As with any top 10 list, ranking the best guitar soloists is not an easy feat. Guitar solos are incredibly subjective, and what pleases one fan might make someone else plug their ears. My list is based on years of listening to and loving classic rock, indie music, and pop. If there’s anyone I left out or anything you would change, I hope you’ll let me know in the comments.
10. Eddie Van Halen
Known for his adrenaline rush riffs and hair band swagger, Eddie Van Halen’s guitar leads inspired a generation of artists in the 70s and 80s to pick up the guitar. The speed of his playing and use of guitar tricks like tapping and harmonics set Van Halen apart and continue to impress fans today.
Unfortunately, Prince’s catalog is not available on YouTube, so you’ll have to take my word for it when I say that the “Purple Rain” solo is pretty much perfect. Prince has a unique personal style of playing that sets him apart as an iconic guitar player and artist.
8. Jack White
Jack White’s playing borrows heavily from blues and rock traditions, but his consistent ability to craft catchy riffs and the boldness with which he sets his guitar work forth have landed him a place among the guitar greats. White rose to fame as frontman for the duo The White Stripes, showcasing his hot lead guitar moves with no other instruments to accompany him but the drums.
7. Carrie Brownstein
Carrie Brownstein’s angular riffs and inventive guitar style helped propel indie band Sleater-Kinney to critical acclaim throughout the 90s and early 2000s. The band featured two guitarists, no bass, and two vocalists, and over the course of their career they transitioned from riot-grrrl punk to art rock. You might also recognize Brownstein from her work on IFC’s TV series “Portlandia”.
6. Brian May
Queen guitarist Brian May combines incredible technical chops with a true feel for the music and the ability to play in different styles. His guitar solos build upon Freddie Mercury’s visionary songwriting and guide songs like “Bohemian Rhapsody” from operatic drama to wild head-banging.
5. David Gilmour
Pink Floyd guitarist David Gilmour is known for searing, emotional solos. Instead of relying on fancy guitar tricks, Gilmour’s playing tends to embody the maxim that less is more. His legato style and smooth bends create a melodic effect, almost more like vocals than guitar, which perfectly suits Pink Floyd’s psychedelic sound.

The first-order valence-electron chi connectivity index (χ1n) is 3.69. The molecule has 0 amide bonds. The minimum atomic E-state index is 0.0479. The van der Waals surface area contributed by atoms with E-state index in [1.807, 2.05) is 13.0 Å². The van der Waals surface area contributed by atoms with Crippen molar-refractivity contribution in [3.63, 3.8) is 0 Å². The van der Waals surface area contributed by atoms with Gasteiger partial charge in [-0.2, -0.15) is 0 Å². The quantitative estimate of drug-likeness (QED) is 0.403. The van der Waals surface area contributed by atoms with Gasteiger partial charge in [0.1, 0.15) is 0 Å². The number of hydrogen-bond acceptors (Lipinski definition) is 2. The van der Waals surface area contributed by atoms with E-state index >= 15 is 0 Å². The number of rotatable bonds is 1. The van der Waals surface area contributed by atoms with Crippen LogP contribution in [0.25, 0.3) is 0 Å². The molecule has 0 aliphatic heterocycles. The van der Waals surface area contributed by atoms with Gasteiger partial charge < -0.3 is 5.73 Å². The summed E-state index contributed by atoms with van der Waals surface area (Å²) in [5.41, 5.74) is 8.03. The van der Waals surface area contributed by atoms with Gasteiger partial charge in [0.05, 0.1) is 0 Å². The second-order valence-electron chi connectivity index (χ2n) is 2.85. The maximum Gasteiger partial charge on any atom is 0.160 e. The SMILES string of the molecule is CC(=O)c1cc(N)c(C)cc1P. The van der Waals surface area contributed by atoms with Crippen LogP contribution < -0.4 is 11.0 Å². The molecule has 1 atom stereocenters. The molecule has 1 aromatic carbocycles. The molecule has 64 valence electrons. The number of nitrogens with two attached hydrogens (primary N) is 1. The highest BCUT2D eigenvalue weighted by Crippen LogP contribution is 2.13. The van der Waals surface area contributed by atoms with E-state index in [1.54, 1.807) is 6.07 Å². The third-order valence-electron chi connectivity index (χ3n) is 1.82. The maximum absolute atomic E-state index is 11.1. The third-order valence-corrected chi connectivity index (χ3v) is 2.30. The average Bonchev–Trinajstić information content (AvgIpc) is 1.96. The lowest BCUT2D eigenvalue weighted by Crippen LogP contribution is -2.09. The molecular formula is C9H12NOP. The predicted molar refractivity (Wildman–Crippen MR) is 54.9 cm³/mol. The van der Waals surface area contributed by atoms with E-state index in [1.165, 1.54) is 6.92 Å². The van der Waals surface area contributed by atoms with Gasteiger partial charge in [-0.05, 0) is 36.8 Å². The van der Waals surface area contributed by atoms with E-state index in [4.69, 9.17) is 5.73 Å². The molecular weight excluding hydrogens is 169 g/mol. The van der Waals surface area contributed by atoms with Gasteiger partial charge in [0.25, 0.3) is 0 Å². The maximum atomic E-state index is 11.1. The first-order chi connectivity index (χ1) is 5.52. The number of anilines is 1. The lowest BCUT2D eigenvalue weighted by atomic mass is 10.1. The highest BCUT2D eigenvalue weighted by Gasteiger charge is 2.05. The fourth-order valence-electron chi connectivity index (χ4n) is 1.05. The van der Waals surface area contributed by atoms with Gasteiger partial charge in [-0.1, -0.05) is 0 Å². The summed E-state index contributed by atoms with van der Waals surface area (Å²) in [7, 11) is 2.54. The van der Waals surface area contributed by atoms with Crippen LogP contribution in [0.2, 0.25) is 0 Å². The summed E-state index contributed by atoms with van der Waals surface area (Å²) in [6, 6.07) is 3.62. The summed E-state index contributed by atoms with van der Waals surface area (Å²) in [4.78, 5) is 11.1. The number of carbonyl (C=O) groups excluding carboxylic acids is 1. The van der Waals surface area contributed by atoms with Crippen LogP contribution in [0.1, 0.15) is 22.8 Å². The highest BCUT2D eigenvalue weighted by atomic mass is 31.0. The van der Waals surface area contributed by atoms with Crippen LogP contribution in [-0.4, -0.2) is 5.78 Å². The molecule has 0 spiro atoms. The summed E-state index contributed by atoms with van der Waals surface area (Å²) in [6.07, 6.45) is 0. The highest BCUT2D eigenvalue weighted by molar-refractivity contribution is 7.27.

4. Chuck Berry
Chuck Berry is truly the man who started it all! His wild guitar style and rockin’ solos ushered in the era of guitar-dominated music. Berry’s style uses blues scales, bends, double stops, and a whole lot of swagger.
3. Dick Dale
Popularly known as “King of the Surf Guitar,” Dick Dale introduced the world to a new kind of guitar instrumental. His rapid-fire tremolo picking drew inspiration from Middle-Eastern music, and the heavy Fender reverb he throws over the top of his playing makes each note sound as wet as the surf. Fun fact: Dick Dale is left-handed and plays a rightie guitar upside-down and backwards.
2. Jimmy Page
Can you even go into a guitar store without hearing a classic Jimmy Page riff? Page’s solos and style have been imitated and admired for decades, and it’s easy to see why. Like many artists before and since Led Zeppelin, Page relies a lot on the minor pentatonic scale, but his speed, volume, and timing allowed him to permanently turn up the volume of rock and roll. Plus, judging by the video above, he did it all in platforms!
1. Jimi Hendrix
Jimi Hendrix is the ultimate guitar god. His psychedelic solos and wild performances made rock and roll history. To get his distinct sound, Hendrix mastered the blues. He also added a few new tricks to the guitar game, such as using the thumb on his fretting hand to hold down notes on the low E string and bending double stops.
Do you have a favorite guitar solo but you’re not sure where to start to play it yourself? You can learn your favorite riffs, leads, guitar tricks, and more with help from a private guitar instructor. Find a guitar teacher near you and start shredding today!